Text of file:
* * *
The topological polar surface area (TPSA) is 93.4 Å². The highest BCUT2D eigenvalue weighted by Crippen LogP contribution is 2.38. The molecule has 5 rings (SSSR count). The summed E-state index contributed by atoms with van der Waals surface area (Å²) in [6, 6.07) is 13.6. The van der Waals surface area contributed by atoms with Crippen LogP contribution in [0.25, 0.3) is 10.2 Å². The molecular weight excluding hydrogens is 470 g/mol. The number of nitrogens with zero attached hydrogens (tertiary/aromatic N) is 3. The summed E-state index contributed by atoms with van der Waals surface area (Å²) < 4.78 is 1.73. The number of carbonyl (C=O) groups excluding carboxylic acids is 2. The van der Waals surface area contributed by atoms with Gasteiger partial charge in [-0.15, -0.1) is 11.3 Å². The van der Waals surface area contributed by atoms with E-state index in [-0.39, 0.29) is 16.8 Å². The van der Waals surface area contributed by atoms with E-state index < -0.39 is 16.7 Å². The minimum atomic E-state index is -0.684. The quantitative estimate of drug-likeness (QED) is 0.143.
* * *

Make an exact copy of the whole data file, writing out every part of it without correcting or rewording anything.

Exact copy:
The topological polar surface area (TPSA) is 93.4 Å². The highest BCUT2D eigenvalue weighted by Crippen LogP contribution is 2.38. The molecule has 5 rings (SSSR count). The summed E-state index contributed by atoms with van der Waals surface area (Å²) in [6, 6.07) is 13.6. The van der Waals surface area contributed by atoms with Crippen LogP contribution in [0.25, 0.3) is 10.2 Å². The molecular weight excluding hydrogens is 470 g/mol. The number of nitrogens with zero attached hydrogens (tertiary/aromatic N) is 3. The summed E-state index contributed by atoms with van der Waals surface area (Å²) < 4.78 is 1.73. The number of carbonyl (C=O) groups excluding carboxylic acids is 2. The van der Waals surface area contributed by atoms with Gasteiger partial charge in [-0.15, -0.1) is 11.3 Å². The van der Waals surface area contributed by atoms with E-state index in [-0.39, 0.29) is 16.8 Å². The van der Waals surface area contributed by atoms with E-state index < -0.39 is 16.7 Å². The minimum atomic E-state index is -0.684. The quantitative estimate of drug-likeness (QED) is 0.143.